But this time there are rules. According to a DPW statement, current City and County of Denver ordinances (as well as state law) classify e-scooters as “toy vehicles,” and therefore they are required to be ridden on the sidewalks. It’s currently illegal to ride electric scooters in roadways or in bike lanes, though the city is reviewing the ordinance language to determine whether the regulations should be changed.

Per the DPW statement, “riders are urged to watch speeds and yield to pedestrians at all times,” though a DPW spokesperson confirmed that at this point there is no defined speed limit for scooters operating on sidewalks, but it is something the department will consider. (A Lime spokesperson said a scooter’s max speed is approximately 15 mph.)

In order to ensure that the scooters are not strewn about the city and inhibiting the public right of way, DPW worked with Regional Transportation District (RTD) to develop guidelines for users. The guidelines mandate that the scooters be parked in an upright position adjacent to existing bike racks at RTD bus stops in a way that does not impede pedestrian flow. Painted parking areas may even be added to some RTD stops in the near future. If riders do not return the scooters to bus stops, the operating companies (Bird, LimeBike, etc.) are required to collect and return them to these locations every day.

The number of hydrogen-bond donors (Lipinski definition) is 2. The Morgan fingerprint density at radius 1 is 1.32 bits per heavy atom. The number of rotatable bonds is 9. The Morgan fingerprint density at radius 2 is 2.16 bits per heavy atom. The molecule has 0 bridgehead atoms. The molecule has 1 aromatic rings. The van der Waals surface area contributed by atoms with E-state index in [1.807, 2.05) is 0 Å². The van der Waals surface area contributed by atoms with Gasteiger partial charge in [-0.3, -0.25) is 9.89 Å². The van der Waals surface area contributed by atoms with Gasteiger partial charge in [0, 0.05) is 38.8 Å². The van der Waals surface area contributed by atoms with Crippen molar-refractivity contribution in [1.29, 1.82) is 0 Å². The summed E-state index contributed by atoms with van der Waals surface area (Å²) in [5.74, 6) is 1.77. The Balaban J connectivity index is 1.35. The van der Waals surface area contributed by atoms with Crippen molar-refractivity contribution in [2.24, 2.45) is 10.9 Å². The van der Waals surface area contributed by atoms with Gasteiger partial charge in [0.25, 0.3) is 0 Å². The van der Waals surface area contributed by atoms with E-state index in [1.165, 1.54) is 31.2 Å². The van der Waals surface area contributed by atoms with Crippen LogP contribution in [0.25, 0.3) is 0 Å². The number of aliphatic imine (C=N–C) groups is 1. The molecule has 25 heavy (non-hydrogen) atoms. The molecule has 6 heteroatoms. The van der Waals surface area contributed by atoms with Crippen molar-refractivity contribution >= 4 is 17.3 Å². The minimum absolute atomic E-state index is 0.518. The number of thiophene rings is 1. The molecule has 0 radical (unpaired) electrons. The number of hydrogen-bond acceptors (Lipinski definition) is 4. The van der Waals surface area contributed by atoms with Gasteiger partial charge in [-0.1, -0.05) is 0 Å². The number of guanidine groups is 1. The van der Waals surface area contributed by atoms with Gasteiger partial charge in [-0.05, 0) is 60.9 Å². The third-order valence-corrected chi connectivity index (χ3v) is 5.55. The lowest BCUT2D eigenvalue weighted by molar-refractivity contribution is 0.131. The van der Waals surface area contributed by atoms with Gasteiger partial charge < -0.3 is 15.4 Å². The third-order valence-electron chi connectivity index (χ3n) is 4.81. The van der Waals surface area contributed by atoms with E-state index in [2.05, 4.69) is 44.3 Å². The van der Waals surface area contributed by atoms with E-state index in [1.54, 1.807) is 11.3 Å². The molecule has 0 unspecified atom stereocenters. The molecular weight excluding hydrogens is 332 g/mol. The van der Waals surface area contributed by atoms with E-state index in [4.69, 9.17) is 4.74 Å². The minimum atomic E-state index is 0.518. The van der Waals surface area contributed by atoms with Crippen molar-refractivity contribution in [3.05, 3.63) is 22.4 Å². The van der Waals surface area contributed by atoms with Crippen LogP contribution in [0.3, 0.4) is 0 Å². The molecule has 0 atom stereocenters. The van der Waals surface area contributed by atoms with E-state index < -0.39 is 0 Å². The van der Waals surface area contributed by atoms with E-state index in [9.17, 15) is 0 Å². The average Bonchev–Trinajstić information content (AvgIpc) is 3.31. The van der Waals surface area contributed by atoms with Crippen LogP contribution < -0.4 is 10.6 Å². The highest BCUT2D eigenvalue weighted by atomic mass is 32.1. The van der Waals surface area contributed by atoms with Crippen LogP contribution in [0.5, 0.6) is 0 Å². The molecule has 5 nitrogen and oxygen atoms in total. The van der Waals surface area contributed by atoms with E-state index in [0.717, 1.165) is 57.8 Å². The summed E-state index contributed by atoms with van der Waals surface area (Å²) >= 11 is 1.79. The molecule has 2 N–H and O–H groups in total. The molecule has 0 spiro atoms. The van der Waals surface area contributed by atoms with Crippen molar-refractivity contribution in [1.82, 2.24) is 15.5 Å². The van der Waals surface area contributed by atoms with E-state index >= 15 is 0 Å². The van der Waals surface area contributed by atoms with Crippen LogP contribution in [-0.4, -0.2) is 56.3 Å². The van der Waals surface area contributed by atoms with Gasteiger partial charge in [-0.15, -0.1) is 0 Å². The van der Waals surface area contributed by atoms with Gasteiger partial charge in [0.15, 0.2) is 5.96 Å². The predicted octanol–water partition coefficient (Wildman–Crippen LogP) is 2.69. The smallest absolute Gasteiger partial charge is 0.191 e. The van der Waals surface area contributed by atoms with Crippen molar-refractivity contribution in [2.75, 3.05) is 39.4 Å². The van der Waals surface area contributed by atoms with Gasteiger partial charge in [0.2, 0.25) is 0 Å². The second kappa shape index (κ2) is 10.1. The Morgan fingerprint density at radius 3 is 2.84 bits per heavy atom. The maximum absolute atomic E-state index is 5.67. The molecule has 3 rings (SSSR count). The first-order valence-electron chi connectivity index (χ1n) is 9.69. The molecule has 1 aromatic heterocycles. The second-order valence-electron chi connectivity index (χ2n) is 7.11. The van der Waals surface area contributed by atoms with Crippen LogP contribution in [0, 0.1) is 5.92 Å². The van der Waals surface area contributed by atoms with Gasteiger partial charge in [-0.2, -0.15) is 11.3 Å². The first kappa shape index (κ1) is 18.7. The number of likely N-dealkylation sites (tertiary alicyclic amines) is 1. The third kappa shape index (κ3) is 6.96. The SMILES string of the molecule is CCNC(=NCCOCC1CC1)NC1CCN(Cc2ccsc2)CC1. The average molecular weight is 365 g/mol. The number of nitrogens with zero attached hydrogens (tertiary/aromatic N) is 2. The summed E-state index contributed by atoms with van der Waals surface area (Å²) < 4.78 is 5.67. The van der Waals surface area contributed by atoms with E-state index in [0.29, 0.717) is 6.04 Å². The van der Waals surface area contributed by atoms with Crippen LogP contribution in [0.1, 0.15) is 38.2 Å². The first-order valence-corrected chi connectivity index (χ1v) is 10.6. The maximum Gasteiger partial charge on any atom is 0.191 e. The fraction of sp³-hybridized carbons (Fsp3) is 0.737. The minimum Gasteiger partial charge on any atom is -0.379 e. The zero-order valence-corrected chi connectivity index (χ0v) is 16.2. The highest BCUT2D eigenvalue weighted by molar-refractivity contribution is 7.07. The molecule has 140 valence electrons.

However, as of Tuesday morning, three electric scooters (two Bird, one Lime) were parked on the Wazee Street sidewalk outside of 5280‘s office, something that DPW public information specialist Heather Burke confirmed is not allowed. Burke says that the permits issued to these companies by DPW are revokable, and if users fail to adhere to the new requirements, the operating companies may lose their ability to continue service in Denver. Members of DPW’s right-of-way enforcement team are monitoring scooter activity in the city and reporting back to the companies as to whether users are riding and parking responsibly. But the city of Denver is not responsible for rider education, Burke says. Instead, the operating companies are tasked with informing riders how to stay compliant.